Learning to deal constructively with uncertainty


Stefan Germann


We hear the saying ‘You learn from your mistakes’ all our lives – at work and in our private lives. But how helpful is it? And how helpful is learning from failure in the philanthropic environment? In philanthropy, we often operate in highly complex human systems where there is no such thing as simple ‘success’ or ‘failure’. Instead, we need to learn how to deal with a climate of uncertainty and learn along the way through feedback loops.

Learning from mistakes assumes that by acknowledging and evaluating what has gone wrong, failures can be learnt from, and the repetition of mistakes can be prevented. This assumption is widespread in management literature and corporate culture, where it is encouraged to create a culture that accepts failure so that employees feel able to take risks. This approach is also prevalent in the philanthropic environment. Moreover, taking risks is easier for foundations than for some organisations, such as governments. Therefore, foundations should consciously take this path.

In principle, this is true: foundations can take more risks in their grant-making than state organisations or businesses, as they are mainly accountable to the foundation’s purpose and the stewardship of their financial resources. Nevertheless, the premise of learning through mistakes must be viewed in a differentiated and critical manner.

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Common understandings of failure and making mistakes are based on a simplistic worldview. If a complicated technical system such as a large-scale computer does not function as planned by engineers, a comprehensive system check is carried out. This will sooner or later find the binary error.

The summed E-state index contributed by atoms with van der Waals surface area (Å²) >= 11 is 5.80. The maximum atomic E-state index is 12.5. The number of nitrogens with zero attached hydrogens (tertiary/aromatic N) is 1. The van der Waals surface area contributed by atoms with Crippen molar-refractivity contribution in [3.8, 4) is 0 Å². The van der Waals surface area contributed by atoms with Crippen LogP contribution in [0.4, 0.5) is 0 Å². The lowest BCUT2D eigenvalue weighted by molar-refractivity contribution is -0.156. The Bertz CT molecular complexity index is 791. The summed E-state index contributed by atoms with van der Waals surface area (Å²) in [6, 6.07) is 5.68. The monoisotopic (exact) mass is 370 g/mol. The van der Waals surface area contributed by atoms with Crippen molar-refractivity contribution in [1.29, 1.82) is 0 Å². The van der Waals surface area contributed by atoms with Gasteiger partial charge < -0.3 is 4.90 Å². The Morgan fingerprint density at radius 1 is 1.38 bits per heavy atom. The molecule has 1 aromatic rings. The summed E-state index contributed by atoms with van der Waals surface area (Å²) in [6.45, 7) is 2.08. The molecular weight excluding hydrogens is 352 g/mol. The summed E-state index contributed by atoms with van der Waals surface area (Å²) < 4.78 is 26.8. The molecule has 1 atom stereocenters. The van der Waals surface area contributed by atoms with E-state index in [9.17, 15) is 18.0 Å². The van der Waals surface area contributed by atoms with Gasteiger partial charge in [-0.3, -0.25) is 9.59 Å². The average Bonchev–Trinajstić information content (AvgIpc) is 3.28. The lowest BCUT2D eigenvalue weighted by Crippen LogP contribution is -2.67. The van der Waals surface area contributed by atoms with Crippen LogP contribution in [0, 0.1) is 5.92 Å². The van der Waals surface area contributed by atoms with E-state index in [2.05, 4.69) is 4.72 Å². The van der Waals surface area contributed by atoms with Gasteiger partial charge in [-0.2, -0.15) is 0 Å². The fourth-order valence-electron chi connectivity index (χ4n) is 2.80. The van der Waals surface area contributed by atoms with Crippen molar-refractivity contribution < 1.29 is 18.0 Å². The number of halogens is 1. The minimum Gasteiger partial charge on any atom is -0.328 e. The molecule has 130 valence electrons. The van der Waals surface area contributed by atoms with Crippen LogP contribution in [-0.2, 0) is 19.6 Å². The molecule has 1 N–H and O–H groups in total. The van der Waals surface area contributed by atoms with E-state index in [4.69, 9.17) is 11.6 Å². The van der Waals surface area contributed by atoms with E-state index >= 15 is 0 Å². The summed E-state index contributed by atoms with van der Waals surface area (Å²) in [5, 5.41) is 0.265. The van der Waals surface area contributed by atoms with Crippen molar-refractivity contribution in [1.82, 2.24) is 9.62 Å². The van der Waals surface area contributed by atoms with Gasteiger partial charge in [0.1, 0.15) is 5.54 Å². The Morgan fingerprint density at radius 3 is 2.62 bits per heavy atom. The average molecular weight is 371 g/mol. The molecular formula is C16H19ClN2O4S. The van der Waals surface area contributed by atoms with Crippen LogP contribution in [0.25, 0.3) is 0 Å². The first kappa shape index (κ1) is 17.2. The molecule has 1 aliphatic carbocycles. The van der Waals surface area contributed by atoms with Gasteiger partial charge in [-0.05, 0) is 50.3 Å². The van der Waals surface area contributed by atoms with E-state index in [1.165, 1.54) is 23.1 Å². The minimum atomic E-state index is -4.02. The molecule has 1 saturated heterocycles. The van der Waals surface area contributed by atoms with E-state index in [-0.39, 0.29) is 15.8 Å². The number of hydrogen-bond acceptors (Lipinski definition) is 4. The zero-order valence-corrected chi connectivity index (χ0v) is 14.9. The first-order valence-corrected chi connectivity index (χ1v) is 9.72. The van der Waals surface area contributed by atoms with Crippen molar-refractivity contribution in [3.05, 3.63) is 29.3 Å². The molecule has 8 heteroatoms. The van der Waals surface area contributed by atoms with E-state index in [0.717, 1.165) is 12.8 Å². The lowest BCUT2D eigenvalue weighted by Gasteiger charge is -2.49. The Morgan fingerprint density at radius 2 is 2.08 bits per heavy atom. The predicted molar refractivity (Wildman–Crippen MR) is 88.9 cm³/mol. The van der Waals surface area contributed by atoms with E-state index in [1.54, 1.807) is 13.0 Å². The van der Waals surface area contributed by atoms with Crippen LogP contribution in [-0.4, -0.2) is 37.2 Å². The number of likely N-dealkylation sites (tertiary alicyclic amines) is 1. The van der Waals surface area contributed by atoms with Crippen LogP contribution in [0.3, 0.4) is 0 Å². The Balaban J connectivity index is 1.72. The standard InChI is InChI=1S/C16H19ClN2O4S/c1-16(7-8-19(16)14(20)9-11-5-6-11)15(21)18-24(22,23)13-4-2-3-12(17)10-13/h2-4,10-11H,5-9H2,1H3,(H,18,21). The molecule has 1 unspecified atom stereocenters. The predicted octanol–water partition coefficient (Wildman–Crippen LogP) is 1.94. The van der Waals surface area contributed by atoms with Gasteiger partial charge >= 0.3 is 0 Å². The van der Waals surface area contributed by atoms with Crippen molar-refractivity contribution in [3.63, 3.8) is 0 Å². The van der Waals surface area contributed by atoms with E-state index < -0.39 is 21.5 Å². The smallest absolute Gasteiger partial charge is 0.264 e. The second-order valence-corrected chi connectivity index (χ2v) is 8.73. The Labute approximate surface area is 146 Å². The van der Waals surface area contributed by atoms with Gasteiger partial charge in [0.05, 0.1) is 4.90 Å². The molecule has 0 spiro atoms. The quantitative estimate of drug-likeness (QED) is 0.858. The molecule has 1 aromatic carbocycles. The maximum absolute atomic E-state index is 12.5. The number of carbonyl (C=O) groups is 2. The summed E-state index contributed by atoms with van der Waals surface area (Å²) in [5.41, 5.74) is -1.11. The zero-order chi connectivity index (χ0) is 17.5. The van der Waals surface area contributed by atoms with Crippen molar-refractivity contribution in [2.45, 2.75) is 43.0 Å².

But can this be transferred to the complex human systems in which most grantmaking foundations operate? The answer is obvious: this is neither possible nor sensible. The big problem with the error-focused approach is the binary ‘good’ or ‘bad’, the ‘success’ or ‘failure’. However, political and social systems cannot be explained and understood in this way. For us as foundations to develop, we may need a different approach.

If mistakes and failures are seen as complex phenomena, there is no longer a simple relationship between human error and its results at the system level. In the work of foundations, it, therefore, makes little sense to search for the causes of failure or success in a traditional binary sense. Rather, the results of funding activities should be scrutinised from different perspectives.  Due to the complexity of the systems, this will result in partly overlapping and partly contradictory explanations.

This realisation goes hand in hand with the fact that measuring impact is often not purposeful – even though impact measurements are often demanded, especially in the foundation environment.

But in which direction should foundations work if learning through mistakes and traditional impact measurement does not do justice to the reality of complex social systems?